Afterglow: A Startlingly Successful Fundraising Campaign Officially Ends, and the Gifts Keep Coming

 photo: EQRoy/shutterstock

photo: EQRoy/shutterstock

A $1 million gift from Kathy G. Short and her husband Jerry to endow the director’s position of the University of Arizona’s (UA) World of Words (WOW), the largest collection of global literature for children and young adults in the nation, suggests that successful fundraising campaigns can live on in spirit well after the official end date.

Back in 2016, we reported that the UA had reached its $1.5 billion fundraising goal, Arizona Now, two years early. Its success demonstrated that strong local economies and the proliferation of wealthy alumni scattered across the country are helping to drive the growing fundraising prowess of regional universities.

When the campaign officially wrapped up on December 31, 2017, its final haul stood at $1.59 billion.

But if there’s anything we’ve learned about fundraising over the past few years, it’s that campaigns never truly end. A Ruffalo Noel Levitz survey of nearly 600 fundraising professionals, mostly in higher education, found that 80 percent of respondents worked at institutions where campaign fundraising has become an endeavor that is either ongoing or about to be initiated.

The reasons for this are self-evident. These campaigns are years in the making. To wind down the apparatus based on something as arbitrary as the calendar would represent a huge opportunity cost, especially when bills need to be paid, scholarships need to be funded, and the next campaign is always looming in the distance.

Indeed, according to the survey, “another oft-cited campaign goal was learning more about donors’ preferences and passions, partly to help set the stage for the next campaign.”

Commenting on UA’s record-breaking windfall, John-Paul Roczniak, vice president of development and chief development officer for the UA and president and CEO of the UA Foundation, confirmed this line of thinking. The school’s success was made possible by building on previous efforts, including, most recently, Campaign Arizona, which brought in $1 billion over an eight-year period ending in 2005. 

“I'm immensely proud to be part of a university family that steps up again and again. We are so fortunate that the desire to give is ingrained in so many whose lives have been touched by the UA—alumni, staff, patients and partners in ventures around the world,” Roczniak said.

We should therefore view the Shorts’ gift—which, for the record, is pretty impressive for the nascent area of children’s literature—within this context. A rising tide can lift all boats.

Kathy is the collection’s director, and her gift aims to endow the position to ensure her successors can further advance the collection, which includes roughly 40,000 books, and began in 2007 with the idea of exposing children to other cultures.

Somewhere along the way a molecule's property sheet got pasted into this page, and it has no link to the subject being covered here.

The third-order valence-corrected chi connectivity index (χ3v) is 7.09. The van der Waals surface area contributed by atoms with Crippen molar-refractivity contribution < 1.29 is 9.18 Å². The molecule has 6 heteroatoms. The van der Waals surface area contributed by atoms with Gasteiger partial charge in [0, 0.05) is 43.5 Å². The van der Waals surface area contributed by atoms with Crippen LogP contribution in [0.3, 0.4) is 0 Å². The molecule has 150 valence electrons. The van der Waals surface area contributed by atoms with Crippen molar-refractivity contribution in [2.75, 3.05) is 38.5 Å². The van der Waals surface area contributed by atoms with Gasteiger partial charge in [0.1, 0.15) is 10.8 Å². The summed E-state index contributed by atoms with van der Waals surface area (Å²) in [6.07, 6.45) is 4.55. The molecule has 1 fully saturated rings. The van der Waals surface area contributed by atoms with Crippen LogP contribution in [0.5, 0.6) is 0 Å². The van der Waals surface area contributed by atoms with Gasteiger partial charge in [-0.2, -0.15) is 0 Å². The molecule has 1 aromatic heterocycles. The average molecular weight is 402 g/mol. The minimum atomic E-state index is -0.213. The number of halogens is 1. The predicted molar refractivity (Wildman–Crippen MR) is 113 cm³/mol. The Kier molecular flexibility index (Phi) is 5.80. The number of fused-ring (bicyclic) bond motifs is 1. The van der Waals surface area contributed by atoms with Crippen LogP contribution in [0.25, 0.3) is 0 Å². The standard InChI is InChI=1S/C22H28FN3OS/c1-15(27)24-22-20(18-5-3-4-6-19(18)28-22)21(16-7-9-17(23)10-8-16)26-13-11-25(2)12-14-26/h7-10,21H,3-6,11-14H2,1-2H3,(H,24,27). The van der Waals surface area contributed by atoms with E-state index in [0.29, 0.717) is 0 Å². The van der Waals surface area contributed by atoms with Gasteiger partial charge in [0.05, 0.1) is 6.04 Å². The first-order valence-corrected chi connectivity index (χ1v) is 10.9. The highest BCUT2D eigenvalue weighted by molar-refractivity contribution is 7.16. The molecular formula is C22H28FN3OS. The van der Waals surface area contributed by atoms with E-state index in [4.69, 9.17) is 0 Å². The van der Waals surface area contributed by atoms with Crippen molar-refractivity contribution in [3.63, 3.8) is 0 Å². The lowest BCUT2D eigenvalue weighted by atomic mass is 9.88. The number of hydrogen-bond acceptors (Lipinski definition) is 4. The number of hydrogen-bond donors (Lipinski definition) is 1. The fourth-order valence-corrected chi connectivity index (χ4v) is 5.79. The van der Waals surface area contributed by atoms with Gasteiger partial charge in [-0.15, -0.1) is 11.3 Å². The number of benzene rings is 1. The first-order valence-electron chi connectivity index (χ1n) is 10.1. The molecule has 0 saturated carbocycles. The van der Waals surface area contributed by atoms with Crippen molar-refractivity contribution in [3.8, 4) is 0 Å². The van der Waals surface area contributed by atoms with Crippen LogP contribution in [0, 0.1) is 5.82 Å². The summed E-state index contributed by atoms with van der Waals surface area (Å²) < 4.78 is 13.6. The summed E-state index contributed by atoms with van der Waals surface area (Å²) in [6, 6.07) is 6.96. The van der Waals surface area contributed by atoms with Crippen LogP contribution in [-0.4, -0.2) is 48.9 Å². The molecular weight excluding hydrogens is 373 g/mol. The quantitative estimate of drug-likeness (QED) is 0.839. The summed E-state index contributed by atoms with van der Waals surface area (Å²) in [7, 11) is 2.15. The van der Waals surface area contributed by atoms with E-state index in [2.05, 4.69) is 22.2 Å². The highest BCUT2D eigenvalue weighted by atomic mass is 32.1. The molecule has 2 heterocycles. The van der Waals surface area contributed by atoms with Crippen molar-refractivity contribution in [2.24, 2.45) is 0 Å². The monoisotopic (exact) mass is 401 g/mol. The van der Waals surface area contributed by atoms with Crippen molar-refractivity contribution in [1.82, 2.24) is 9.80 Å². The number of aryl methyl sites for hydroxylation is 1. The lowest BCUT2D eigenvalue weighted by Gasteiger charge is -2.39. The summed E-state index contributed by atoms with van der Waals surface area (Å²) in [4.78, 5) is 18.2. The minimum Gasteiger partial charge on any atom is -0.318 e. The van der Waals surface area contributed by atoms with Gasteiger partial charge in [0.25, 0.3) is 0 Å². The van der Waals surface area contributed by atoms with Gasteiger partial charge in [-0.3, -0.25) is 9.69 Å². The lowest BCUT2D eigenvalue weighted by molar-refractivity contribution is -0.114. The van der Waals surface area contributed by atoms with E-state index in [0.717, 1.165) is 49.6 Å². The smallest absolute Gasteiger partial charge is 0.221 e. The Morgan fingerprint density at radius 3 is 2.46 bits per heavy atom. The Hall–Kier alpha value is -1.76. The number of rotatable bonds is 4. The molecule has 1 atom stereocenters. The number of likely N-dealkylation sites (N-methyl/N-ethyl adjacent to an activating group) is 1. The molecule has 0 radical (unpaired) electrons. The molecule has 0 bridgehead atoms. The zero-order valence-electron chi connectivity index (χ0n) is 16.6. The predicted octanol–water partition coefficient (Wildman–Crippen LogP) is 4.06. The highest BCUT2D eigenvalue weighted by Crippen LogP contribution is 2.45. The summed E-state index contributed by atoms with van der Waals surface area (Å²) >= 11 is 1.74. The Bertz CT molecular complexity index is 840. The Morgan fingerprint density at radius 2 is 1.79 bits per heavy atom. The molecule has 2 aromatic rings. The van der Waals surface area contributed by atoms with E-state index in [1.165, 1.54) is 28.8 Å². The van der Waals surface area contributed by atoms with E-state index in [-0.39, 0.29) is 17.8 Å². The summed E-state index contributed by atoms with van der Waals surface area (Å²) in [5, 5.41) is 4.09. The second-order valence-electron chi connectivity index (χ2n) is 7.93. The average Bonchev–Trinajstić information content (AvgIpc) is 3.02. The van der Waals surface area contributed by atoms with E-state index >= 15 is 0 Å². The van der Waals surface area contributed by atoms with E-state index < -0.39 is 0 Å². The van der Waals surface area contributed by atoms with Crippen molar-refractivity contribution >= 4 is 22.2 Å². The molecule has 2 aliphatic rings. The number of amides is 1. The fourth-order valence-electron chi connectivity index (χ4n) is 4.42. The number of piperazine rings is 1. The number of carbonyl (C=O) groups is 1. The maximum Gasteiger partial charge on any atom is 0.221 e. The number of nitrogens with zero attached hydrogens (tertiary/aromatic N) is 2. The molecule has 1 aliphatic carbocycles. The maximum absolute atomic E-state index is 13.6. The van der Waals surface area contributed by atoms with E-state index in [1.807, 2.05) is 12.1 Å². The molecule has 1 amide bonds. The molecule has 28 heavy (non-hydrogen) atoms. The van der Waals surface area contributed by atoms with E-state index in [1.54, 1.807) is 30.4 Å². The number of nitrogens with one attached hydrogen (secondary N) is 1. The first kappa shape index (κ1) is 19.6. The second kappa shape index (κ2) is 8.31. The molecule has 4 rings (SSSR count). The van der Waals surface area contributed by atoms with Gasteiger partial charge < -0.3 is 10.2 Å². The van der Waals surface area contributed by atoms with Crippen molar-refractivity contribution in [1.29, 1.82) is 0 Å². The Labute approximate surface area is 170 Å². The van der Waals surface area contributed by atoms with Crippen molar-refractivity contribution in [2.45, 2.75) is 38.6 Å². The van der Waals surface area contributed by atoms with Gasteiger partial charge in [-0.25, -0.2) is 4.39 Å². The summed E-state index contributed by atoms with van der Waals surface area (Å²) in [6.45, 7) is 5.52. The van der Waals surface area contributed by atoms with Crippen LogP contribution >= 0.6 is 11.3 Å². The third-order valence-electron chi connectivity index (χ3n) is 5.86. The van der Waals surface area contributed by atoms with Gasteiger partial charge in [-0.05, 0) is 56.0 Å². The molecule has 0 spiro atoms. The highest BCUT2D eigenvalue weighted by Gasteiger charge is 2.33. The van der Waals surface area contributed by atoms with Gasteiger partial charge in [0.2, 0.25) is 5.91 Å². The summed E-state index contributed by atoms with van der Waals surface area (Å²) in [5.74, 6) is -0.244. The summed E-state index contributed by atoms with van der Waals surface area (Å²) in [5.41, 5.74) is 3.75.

The collection’s international focus is also important. As often noted, higher ed donors are pushing for a more globally oriented approach to education, whether by cultivating lawyers who can “meet the complex challenges presented by a changing global and technological landscape,” or supporting study-abroad programs.

The Shorts’ gift dovetails nicely with UA’s goal of fostering intercultural and international understanding, according to President Robert C. Robbins.

“Increasingly, our students, and the future students of the teachers who graduate from the UA, must be prepared to collaborate with people from all over the world,” Robbins said. “Because of the Shorts' gift, and through this incredible literature collection, the university and the College of Education are positioned to lead in this area.”

As for further proof that fundraising never truly ends, a week after the Shorts’ gift, UA announced that fiscal year 2018 is the most philanthropically successful in the school’s history, with gifts, pledges and realized bequests totaling $317 million. (The previous record of $293.5 million was set in fiscal year 2015.)

One particularly large gift came from environmentalist Edward P. Bass, who made a new $30 million commitment to support Biosphere 2, the experimental enclosed system designed to prove that humans could live in space. Bass also recently made headlines with a $160 million gift to Yale’s Peabody Museum of Natural History.

Donors, according to the school, were especially generous in their endowed giving. Gifts to endowed scholarships, professorships, research funds and other causes, which totaled $92.7 million, exceeded those made in the past three years combined.

Kenneth A. and Bettina B. “Betsy” Plevan, made a new commitment of $1.5 million, which will be combined with a previous gift of $500,000 to establish the Jeffrey B. Plevan Chair in Israel Studies within the College of Social and Behavioral Sciences.

In addition, UA’s University Libraries received a $2.3 million gift from the estate of longtime supporter and archaeologist Katheryne "Kate" Willock, who passed away in 2017.

Unsurprisingly, UA, has no intention of hitting the brakes on its fundraising juggernaut in the future. On June 30, the end of the fiscal year, the UA's endowment stood at $847.6 million, a 14 percent increase over the previous year-end total.

The university's goal is to bring the endowment to $1 billion by 2022 in order to drive greater impact and success, Roczniak said.